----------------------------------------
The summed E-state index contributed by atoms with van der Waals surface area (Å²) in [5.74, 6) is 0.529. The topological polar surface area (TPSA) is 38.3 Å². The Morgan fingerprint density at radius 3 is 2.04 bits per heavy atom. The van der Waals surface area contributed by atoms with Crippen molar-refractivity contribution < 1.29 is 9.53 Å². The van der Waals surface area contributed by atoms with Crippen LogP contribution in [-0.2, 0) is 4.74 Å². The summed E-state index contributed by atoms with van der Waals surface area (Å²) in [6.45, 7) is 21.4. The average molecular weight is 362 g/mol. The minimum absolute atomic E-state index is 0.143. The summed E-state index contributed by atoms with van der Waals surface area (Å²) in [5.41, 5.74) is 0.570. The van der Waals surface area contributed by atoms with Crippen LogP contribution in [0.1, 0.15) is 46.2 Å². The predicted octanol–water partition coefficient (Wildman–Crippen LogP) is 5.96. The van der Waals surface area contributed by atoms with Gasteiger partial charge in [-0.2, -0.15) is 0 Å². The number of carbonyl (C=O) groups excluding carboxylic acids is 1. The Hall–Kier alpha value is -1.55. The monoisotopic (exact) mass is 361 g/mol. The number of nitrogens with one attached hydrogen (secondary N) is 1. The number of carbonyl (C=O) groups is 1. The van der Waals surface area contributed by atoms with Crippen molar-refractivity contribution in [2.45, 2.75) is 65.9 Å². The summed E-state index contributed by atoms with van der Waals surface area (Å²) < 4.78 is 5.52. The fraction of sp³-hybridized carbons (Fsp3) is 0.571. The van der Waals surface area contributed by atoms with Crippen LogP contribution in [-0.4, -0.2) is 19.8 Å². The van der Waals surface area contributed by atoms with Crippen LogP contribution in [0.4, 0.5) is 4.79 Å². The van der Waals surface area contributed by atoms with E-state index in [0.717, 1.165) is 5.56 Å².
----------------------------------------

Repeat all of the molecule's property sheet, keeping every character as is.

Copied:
The summed E-state index contributed by atoms with van der Waals surface area (Å²) in [5.74, 6) is 0.529. The topological polar surface area (TPSA) is 38.3 Å². The Morgan fingerprint density at radius 3 is 2.04 bits per heavy atom. The van der Waals surface area contributed by atoms with Crippen molar-refractivity contribution < 1.29 is 9.53 Å². The van der Waals surface area contributed by atoms with Crippen LogP contribution in [-0.2, 0) is 4.74 Å². The summed E-state index contributed by atoms with van der Waals surface area (Å²) in [6.45, 7) is 21.4. The average molecular weight is 362 g/mol. The minimum absolute atomic E-state index is 0.143. The summed E-state index contributed by atoms with van der Waals surface area (Å²) in [5.41, 5.74) is 0.570. The van der Waals surface area contributed by atoms with Crippen LogP contribution in [0.1, 0.15) is 46.2 Å². The predicted octanol–water partition coefficient (Wildman–Crippen LogP) is 5.96. The van der Waals surface area contributed by atoms with Gasteiger partial charge in [-0.2, -0.15) is 0 Å². The number of carbonyl (C=O) groups excluding carboxylic acids is 1. The Hall–Kier alpha value is -1.55. The monoisotopic (exact) mass is 361 g/mol. The number of nitrogens with one attached hydrogen (secondary N) is 1. The number of carbonyl (C=O) groups is 1. The van der Waals surface area contributed by atoms with Crippen molar-refractivity contribution in [2.45, 2.75) is 65.9 Å². The summed E-state index contributed by atoms with van der Waals surface area (Å²) < 4.78 is 5.52. The fraction of sp³-hybridized carbons (Fsp3) is 0.571. The van der Waals surface area contributed by atoms with Crippen LogP contribution in [-0.4, -0.2) is 19.8 Å². The van der Waals surface area contributed by atoms with Crippen LogP contribution in [0.4, 0.5) is 4.79 Å². The van der Waals surface area contributed by atoms with E-state index in [0.717, 1.165) is 5.56 Å².